justin at shiningsilence.com
Fri Nov 29 14:36:41 PST 2013
On Fri, Nov 29, 2013 at 12:48 PM, Cassandra von Ahrcanburg <
proudmouse at tlink.de> wrote:
> Graphics board
What Marino said - AMD or Intel are your best bet, though support is
experimental right now. If the accelerated support doesn't work, you're
back to VESA, which isn't great but it's something. Desktop support isn't
a particular focus in DragonFly.
> The second version of this legendary FS won't be out for some time yet,
> as I have written on the list. I have read a few things that are
> working now but very little about what the endgame is. Is there a
> document out there that says what HAMMER2 will do?
It's not direct, but there's the Hammer-tagged items on the Digest:
> The server I am building will mainly be for cold storage. I had
> considered ZFS (and still am) because it also contains a volume manager
> and I can "grow" the filesystem should the need arise. With "grow" I
> mean: add one or more drives to the pool and let the FS heal itself.
> Not elegant, but it should work fine. I plan to make a raidz2
> (RAID6-like). Is this sort of thing possible with HAMMER? I know that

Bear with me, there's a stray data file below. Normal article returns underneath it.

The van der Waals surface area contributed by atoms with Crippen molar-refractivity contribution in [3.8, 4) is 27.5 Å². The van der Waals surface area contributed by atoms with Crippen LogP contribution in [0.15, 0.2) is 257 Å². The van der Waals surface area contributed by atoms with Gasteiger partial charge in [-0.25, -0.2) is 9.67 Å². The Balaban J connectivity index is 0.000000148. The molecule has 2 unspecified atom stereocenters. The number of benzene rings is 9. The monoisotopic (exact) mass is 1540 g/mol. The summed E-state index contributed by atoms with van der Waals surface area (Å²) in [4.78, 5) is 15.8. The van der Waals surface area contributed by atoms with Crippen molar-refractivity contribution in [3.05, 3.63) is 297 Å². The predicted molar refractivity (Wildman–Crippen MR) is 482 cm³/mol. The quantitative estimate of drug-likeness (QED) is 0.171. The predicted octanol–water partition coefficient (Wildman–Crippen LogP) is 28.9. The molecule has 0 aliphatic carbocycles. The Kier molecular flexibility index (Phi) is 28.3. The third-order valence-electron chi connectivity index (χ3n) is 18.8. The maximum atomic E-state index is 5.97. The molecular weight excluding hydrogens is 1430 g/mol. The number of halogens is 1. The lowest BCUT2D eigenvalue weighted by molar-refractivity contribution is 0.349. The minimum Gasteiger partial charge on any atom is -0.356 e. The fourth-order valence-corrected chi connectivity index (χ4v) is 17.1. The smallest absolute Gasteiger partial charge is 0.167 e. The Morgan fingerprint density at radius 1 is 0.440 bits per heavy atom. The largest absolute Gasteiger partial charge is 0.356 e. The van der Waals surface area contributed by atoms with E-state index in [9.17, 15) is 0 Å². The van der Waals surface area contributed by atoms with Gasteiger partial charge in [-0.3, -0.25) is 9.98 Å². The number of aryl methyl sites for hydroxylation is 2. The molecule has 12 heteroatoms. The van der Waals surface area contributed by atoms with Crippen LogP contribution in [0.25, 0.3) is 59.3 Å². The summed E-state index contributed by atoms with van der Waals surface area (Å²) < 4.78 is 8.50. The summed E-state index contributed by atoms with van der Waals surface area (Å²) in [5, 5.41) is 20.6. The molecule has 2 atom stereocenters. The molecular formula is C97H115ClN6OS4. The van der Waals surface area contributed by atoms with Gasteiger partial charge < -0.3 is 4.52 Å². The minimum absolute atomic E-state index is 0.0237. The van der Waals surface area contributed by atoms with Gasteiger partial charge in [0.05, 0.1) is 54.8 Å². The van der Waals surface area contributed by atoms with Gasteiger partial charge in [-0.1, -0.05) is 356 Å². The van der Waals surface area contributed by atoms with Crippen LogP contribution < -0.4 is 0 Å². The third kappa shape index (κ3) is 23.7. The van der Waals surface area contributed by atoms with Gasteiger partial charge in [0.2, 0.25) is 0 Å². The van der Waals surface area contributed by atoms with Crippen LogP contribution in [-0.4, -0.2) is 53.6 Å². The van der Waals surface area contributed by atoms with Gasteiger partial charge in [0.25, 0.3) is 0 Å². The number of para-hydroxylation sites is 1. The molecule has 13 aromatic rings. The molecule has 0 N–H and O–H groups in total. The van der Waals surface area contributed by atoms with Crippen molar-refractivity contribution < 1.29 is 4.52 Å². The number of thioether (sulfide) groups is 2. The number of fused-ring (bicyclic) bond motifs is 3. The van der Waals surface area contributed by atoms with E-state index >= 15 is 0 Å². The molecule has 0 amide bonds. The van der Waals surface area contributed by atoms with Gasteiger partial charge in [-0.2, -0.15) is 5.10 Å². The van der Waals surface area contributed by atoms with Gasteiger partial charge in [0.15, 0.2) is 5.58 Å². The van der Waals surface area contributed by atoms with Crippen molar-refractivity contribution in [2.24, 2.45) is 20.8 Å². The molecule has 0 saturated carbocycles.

> HAMMER won't do this by itself, I will need LVM with that. But can I
> create a RAID6-like "thingy" :-) and grow it if I have to?
You can add disks to a Hammer filesystem using volume-add, but this doesn't
necessarily create any sort of redundancy, and there's no easy way to pull
them back out; it's not like a RAID controller that lets you add and remove
disks. I always emphasize using hardware RAID, but that may be a
particular hangup of mine.
There's been discussion of it before:
The Areca and LSI MegaRAID cards are reportedly very good.
Hammer1 uses individual pseudo-file-systems and can duplicate between them
in a master-slave relationship. What I do at home is have one master
drive, and duplicate to a local slave. If I had a remote DragonFly
installation, I'd slave out to that, too. (to do in the future.) Using a
port multiplier to add disks and create duplicate volumes would be a very
cheap way to get redundancy. I'm sure there's a lot more to this topic
that I'm not able to cover in a quickly typed paragraph.
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